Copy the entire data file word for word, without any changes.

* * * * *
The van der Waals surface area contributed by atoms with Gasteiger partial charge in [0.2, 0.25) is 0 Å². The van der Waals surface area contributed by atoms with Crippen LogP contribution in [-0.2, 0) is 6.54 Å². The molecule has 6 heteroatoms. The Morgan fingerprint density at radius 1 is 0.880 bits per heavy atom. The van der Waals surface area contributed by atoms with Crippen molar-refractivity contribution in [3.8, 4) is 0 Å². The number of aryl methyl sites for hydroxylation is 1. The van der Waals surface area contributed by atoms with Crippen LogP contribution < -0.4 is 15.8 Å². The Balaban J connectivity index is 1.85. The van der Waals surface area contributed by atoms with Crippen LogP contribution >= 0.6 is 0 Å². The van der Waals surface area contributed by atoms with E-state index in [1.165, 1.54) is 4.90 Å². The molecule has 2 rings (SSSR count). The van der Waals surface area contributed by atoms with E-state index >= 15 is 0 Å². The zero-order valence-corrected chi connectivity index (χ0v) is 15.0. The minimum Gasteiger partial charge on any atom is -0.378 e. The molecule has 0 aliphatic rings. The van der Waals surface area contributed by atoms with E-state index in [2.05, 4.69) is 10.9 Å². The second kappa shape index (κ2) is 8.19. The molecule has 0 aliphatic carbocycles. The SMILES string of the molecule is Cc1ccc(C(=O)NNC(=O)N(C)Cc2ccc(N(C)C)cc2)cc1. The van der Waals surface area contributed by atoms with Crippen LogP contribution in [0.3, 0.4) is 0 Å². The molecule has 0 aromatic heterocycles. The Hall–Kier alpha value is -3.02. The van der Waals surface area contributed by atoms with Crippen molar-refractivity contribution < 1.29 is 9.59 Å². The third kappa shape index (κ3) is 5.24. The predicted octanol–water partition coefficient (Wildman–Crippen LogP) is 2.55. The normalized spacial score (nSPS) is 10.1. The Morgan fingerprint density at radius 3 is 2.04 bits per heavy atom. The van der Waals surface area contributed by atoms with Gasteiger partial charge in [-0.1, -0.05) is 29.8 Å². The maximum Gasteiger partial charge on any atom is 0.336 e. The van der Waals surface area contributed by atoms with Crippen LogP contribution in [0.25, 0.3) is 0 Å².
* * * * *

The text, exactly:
The van der Waals surface area contributed by atoms with Gasteiger partial charge in [0.2, 0.25) is 0 Å². The van der Waals surface area contributed by atoms with Crippen LogP contribution in [-0.2, 0) is 6.54 Å². The molecule has 6 heteroatoms. The Morgan fingerprint density at radius 1 is 0.880 bits per heavy atom. The van der Waals surface area contributed by atoms with Crippen molar-refractivity contribution in [3.8, 4) is 0 Å². The number of aryl methyl sites for hydroxylation is 1. The van der Waals surface area contributed by atoms with Crippen LogP contribution < -0.4 is 15.8 Å². The Balaban J connectivity index is 1.85. The van der Waals surface area contributed by atoms with Crippen LogP contribution >= 0.6 is 0 Å². The van der Waals surface area contributed by atoms with E-state index in [1.165, 1.54) is 4.90 Å². The molecule has 2 rings (SSSR count). The van der Waals surface area contributed by atoms with E-state index >= 15 is 0 Å². The zero-order valence-corrected chi connectivity index (χ0v) is 15.0. The minimum Gasteiger partial charge on any atom is -0.378 e. The molecule has 0 aliphatic rings. The van der Waals surface area contributed by atoms with E-state index in [2.05, 4.69) is 10.9 Å². The second kappa shape index (κ2) is 8.19. The molecule has 0 aliphatic carbocycles. The SMILES string of the molecule is Cc1ccc(C(=O)NNC(=O)N(C)Cc2ccc(N(C)C)cc2)cc1. The van der Waals surface area contributed by atoms with Crippen LogP contribution in [0.3, 0.4) is 0 Å². The molecule has 0 aromatic heterocycles. The Hall–Kier alpha value is -3.02. The van der Waals surface area contributed by atoms with Crippen molar-refractivity contribution < 1.29 is 9.59 Å². The third kappa shape index (κ3) is 5.24. The predicted octanol–water partition coefficient (Wildman–Crippen LogP) is 2.55. The normalized spacial score (nSPS) is 10.1. The Morgan fingerprint density at radius 3 is 2.04 bits per heavy atom. The van der Waals surface area contributed by atoms with Gasteiger partial charge in [-0.1, -0.05) is 29.8 Å². The maximum Gasteiger partial charge on any atom is 0.336 e. The van der Waals surface area contributed by atoms with Crippen LogP contribution in [0.25, 0.3) is 0 Å².